I still believe Koepka will turn in a solid, contending performance this week but I just don’t see him winning his 5th Major, at least not yet.
Mullenix- Patrick Cantlay

Patrick Cantlay is playing the best golf of his career. A pair of T3’s at the RBC Heritage and the PGA Championship were followed by an incredible win at the Memorial including a Sunday 64. Eventually, Cantlay is going to get a major, but it won’t be this week. I just don’t have faith in him at majors after what happened to him on the back nine at Augusta.

He looked very uncomfortable and two bogeys in the final three holes took him out of the running quickly. Don’t be surprised to see him near the top of the leaderboard come Sunday, but he needs to be in contention at a major one more time before he actually gets it done.

2019 U.S. Open Champion
Walton- Rory McIlroy

Simply stated, Rory is on a roll. In 13 events played this season McIlroy has finished top-10 in 10 of those tournaments. Six of those were top-5 performances including two victories. Just last week he took home the RBC Canadian Open by a staggering seven strokes following a final round of 61 (which could’ve been a 59) to finish with a tournament total of 22-under par.

Speaking to his stats he currently sits first in Strokes Gained: Total, Off the Tee and Tee to Green as well as the best on tour average for eagles made. Additionally, since 2014 McIlroy currently sits in the top three performers on poa annua greens at 2.93 strokes gained total. (behind Dustin Johnson and Jason Day)

The Northern Ireland native knows what it takes to battle against heavy hitters like Tiger Woods, Dustin Johnson, and Brooks Koepka. This week, with momentum on his side and his confidence at an all-time high, McIlroy is undoubtedly a front runner to win his second U.S. Open and his 5th major championship.
Mullenix- Dustin Johnson

Nine years is a long time for demons to hang around and DJ’s win at Oakmont in 2016 effectively exorcised the demons from his collapse at the 2010 U.S. Open. DJ has a great track record at Pebble including back-to-back wins at the AT&T Pebble Beach Pro-Am in 2009-10.

While it isn’t the same course presented for a U.S. Open that players find in February, history has shown that four of the five U.S. Open winners at Pebble Beach also won the Pro-Am at some point. Over his last 12 rounds, Johnson has 10 rounds in the 60s including four rounds of 69 or better at the PGA Championship where he finished in solo second. DJ gets it done at Pebble and wins his second major championship.

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Mickelson eyes Career Grand Slam at Pebble Beach

As father time ticks away, this week’s U.S. Open from Pebble Beach could be the last real opportunity for five-time major champion Phil Mickelson to complete the coveted grand slam of golf. The four-time All-American tees it up, alongside 155 other top players in the world, in his home state of California this Thursday.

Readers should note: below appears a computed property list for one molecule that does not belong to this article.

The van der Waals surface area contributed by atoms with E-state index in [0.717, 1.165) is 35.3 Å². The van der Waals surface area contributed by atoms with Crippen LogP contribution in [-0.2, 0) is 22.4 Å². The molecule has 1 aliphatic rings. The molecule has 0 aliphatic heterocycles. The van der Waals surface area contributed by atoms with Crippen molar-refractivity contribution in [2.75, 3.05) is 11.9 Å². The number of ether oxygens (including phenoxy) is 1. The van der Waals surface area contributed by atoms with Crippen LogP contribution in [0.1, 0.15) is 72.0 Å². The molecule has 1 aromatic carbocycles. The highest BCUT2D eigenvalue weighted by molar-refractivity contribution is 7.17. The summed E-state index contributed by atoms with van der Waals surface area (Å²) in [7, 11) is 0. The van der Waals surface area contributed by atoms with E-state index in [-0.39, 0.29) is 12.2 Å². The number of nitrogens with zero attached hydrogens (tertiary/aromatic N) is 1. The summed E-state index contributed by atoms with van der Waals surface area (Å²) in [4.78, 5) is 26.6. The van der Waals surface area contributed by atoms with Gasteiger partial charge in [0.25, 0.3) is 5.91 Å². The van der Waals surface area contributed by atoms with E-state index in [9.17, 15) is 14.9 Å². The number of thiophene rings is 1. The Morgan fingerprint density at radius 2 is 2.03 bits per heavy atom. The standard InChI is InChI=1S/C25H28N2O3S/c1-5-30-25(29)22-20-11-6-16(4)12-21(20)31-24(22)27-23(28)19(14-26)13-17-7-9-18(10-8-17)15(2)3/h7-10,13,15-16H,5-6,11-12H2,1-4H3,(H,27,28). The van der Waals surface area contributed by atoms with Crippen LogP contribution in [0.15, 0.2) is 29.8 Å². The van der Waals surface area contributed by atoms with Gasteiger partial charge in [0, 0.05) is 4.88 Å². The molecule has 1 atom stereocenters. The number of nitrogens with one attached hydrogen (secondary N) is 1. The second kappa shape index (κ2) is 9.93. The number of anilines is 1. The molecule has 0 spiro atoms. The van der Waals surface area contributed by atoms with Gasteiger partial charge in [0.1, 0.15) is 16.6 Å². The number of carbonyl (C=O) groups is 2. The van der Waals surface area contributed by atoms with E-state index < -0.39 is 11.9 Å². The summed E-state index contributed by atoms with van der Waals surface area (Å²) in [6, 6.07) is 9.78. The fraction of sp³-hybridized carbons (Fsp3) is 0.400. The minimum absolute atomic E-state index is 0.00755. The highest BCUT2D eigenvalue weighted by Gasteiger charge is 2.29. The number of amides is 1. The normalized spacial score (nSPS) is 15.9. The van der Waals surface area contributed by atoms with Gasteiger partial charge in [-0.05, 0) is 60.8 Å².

Three times in his 27-year professional career the legend known as ‘Lefty’ has donned the green jacket as Masters Champion (2004, 2006, 2010). Add a PGA Championship in 2005 and The Open Championship in 2013 and just one more piece of the puzzle remains. Placing that last piece of the puzzle is easier said than done with a hard-hitting group of top contenders including Tiger Woods, Brooks Koepka and Rory McIlroy surrounding you.
Mickelson’s U.S. Open History
In 27 starts at the U.S. Open, Mickelson has yet to take home the trophy despite making the cut a remarkable 89-percent of the time (24 of 27 made cuts). Almost inconceivably, he has finished in the top-10 on 10 separate occasions. Six of those top-10 finishes saw Mickelson fall just short of the title in the runner-up position.

Throughout his career, Mickelson has played a U.S. Open at Pebble Beach three different years. Starting in 1992 with a missed cut, he has improved every outing since. In 2000 he found himself in a tie for 16th while 2010 ‘Lefty’ took charge with a tie for 4th.

With six-second place finishes including Pinehurst (1999), Bethpage Black (2002, 2009), Shinnecock (2004), Winged Foot (2006) and Merion (2013), Mickelson has been on the cusp but has never been able to make that final leap into the winner’s circle.

Winged Foot Golf Club’s West Course, the site of Mickelson’s 2006 runner-up finish, will be the host site next year for the 2020 U.S. Open. Despite his past success, the 14-year difference on Mickelson’s abilities may put the 7,264-yard length of Winged Foot out of reach for what will be a 50-year old Phil Mickelson.

Despite being 17th in driving distance this season, Mickelson still comes in 78th in strokes gained tee-to-green and 100th in strokes gained off-the-tee. While this year’s U.S. Open may not be a bomber’s paradise, keeping steady off the tee is an essential aspect for any victor to have in his bag. Luckily for Phil, he more than knows his way around the sprawling California oasis known as Pebble Beach.
Familiarity factor at Pebble Beach
An illustrious career has yielded Mickelson 44 PGA Tour victories. Five of which have come at none other than Pebble Beach Golf Links. While certainly a tale of two courses from the time-honored Pebble Beach Pro-Am to the USGA’s treacherous U.S. Open set up, the familiarity factor cannot be underestimated.

Four of his five Pebble Beach Pro-Am victories have come by a margin of two strokes or greater. Just this past February, Mickelson recorded his latest PGA Tour victory at this very course. With a 7-under final round of 65, the 12-time Ryder Cup participant bested England’s Paul Casey by three strokes.

Suffice to say Mickelson has plenty of fans cheering him on come Sunday, which ironically enough will be his 49th birthday. One such fan is the widely known, and respected, Jim Nantz who predicted Mickelson to win this year’s U.S. Open.

Back in January when he spoke with Golf Channel, Nantz stated “I think [Phil]’s gonna win at Pebble… I want to put that on the record right now. I think Phil is going to win the U.S. Open.”  With the storyline seemingly writing itself, fast forward nearly six months and Mickelson is hitting a hole-in-one at Nantz’s backyard replica of Pebble Beach’s par-3 7th hole.